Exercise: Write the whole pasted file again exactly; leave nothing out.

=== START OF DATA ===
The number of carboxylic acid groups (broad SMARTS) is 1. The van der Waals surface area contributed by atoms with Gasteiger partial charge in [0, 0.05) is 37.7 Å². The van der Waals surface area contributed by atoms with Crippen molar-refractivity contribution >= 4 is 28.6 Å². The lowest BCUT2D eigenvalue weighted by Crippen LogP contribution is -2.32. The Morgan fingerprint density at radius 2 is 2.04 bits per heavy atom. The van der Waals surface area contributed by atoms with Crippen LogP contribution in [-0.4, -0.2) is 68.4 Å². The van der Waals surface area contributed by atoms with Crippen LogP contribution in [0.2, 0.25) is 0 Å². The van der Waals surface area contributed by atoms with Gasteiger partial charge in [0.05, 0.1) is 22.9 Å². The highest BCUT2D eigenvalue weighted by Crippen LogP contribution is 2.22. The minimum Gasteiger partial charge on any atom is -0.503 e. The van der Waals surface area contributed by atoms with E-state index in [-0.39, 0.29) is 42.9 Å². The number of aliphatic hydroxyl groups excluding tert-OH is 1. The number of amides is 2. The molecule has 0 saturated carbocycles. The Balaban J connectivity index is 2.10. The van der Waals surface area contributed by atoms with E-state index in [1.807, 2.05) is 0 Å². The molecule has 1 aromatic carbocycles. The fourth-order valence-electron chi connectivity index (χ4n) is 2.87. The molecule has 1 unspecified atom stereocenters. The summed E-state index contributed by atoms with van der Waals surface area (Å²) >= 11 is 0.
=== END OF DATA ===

The number of carboxylic acid groups (broad SMARTS) is 1. The van der Waals surface area contributed by atoms with Gasteiger partial charge in [0, 0.05) is 37.7 Å². The van der Waals surface area contributed by atoms with Crippen molar-refractivity contribution >= 4 is 28.6 Å². The lowest BCUT2D eigenvalue weighted by Crippen LogP contribution is -2.32. The Morgan fingerprint density at radius 2 is 2.04 bits per heavy atom. The van der Waals surface area contributed by atoms with Crippen LogP contribution in [-0.4, -0.2) is 68.4 Å². The van der Waals surface area contributed by atoms with Crippen LogP contribution in [0.2, 0.25) is 0 Å². The van der Waals surface area contributed by atoms with Gasteiger partial charge in [0.05, 0.1) is 22.9 Å². The highest BCUT2D eigenvalue weighted by Crippen LogP contribution is 2.22. The minimum Gasteiger partial charge on any atom is -0.503 e. The van der Waals surface area contributed by atoms with E-state index in [-0.39, 0.29) is 42.9 Å². The number of aliphatic hydroxyl groups excluding tert-OH is 1. The number of amides is 2. The molecule has 0 saturated carbocycles. The Balaban J connectivity index is 2.10. The van der Waals surface area contributed by atoms with E-state index in [1.807, 2.05) is 0 Å². The molecule has 1 aromatic carbocycles. The fourth-order valence-electron chi connectivity index (χ4n) is 2.87. The molecule has 1 unspecified atom stereocenters. The summed E-state index contributed by atoms with van der Waals surface area (Å²) >= 11 is 0.